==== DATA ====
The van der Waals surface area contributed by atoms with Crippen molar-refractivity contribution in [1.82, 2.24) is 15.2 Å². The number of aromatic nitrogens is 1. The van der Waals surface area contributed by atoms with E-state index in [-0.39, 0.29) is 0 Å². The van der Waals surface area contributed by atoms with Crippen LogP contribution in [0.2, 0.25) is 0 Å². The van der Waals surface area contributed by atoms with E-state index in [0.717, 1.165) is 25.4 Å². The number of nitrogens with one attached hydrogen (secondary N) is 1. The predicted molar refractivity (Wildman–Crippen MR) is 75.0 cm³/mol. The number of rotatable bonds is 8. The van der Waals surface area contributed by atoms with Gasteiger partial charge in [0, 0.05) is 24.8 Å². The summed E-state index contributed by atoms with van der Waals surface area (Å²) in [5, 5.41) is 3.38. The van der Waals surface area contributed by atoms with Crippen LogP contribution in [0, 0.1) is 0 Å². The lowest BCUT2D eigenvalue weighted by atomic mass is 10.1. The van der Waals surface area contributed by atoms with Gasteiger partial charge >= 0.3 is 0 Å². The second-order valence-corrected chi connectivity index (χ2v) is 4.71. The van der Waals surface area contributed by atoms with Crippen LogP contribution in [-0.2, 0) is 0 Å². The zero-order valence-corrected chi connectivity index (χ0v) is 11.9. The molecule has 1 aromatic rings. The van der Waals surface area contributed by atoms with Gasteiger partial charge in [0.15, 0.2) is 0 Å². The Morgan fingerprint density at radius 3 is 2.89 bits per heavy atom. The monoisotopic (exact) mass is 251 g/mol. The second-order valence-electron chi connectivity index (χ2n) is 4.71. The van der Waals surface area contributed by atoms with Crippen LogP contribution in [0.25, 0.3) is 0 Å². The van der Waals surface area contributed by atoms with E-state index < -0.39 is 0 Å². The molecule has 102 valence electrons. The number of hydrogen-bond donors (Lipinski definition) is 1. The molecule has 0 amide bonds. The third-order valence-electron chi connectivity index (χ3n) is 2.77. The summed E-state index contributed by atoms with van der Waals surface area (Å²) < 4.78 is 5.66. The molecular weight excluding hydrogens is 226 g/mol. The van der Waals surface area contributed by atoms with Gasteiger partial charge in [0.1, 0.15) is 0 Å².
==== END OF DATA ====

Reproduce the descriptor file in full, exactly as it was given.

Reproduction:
The van der Waals surface area contributed by atoms with Crippen molar-refractivity contribution in [1.82, 2.24) is 15.2 Å². The number of aromatic nitrogens is 1. The van der Waals surface area contributed by atoms with E-state index in [-0.39, 0.29) is 0 Å². The van der Waals surface area contributed by atoms with Crippen LogP contribution in [0.2, 0.25) is 0 Å². The van der Waals surface area contributed by atoms with E-state index in [0.717, 1.165) is 25.4 Å². The number of nitrogens with one attached hydrogen (secondary N) is 1. The predicted molar refractivity (Wildman–Crippen MR) is 75.0 cm³/mol. The number of rotatable bonds is 8. The van der Waals surface area contributed by atoms with Gasteiger partial charge in [0, 0.05) is 24.8 Å². The summed E-state index contributed by atoms with van der Waals surface area (Å²) in [5, 5.41) is 3.38. The van der Waals surface area contributed by atoms with Crippen LogP contribution in [0, 0.1) is 0 Å². The lowest BCUT2D eigenvalue weighted by atomic mass is 10.1. The van der Waals surface area contributed by atoms with Gasteiger partial charge >= 0.3 is 0 Å². The second-order valence-corrected chi connectivity index (χ2v) is 4.71. The van der Waals surface area contributed by atoms with Crippen LogP contribution in [-0.2, 0) is 0 Å². The zero-order valence-corrected chi connectivity index (χ0v) is 11.9. The molecule has 1 aromatic rings. The van der Waals surface area contributed by atoms with Gasteiger partial charge in [0.15, 0.2) is 0 Å². The Morgan fingerprint density at radius 3 is 2.89 bits per heavy atom. The monoisotopic (exact) mass is 251 g/mol. The second-order valence-electron chi connectivity index (χ2n) is 4.71. The van der Waals surface area contributed by atoms with Crippen LogP contribution in [0.25, 0.3) is 0 Å². The van der Waals surface area contributed by atoms with E-state index < -0.39 is 0 Å². The molecule has 102 valence electrons. The number of hydrogen-bond donors (Lipinski definition) is 1. The molecule has 0 amide bonds. The third-order valence-electron chi connectivity index (χ3n) is 2.77. The summed E-state index contributed by atoms with van der Waals surface area (Å²) < 4.78 is 5.66. The molecular weight excluding hydrogens is 226 g/mol. The van der Waals surface area contributed by atoms with Gasteiger partial charge in [0.1, 0.15) is 0 Å².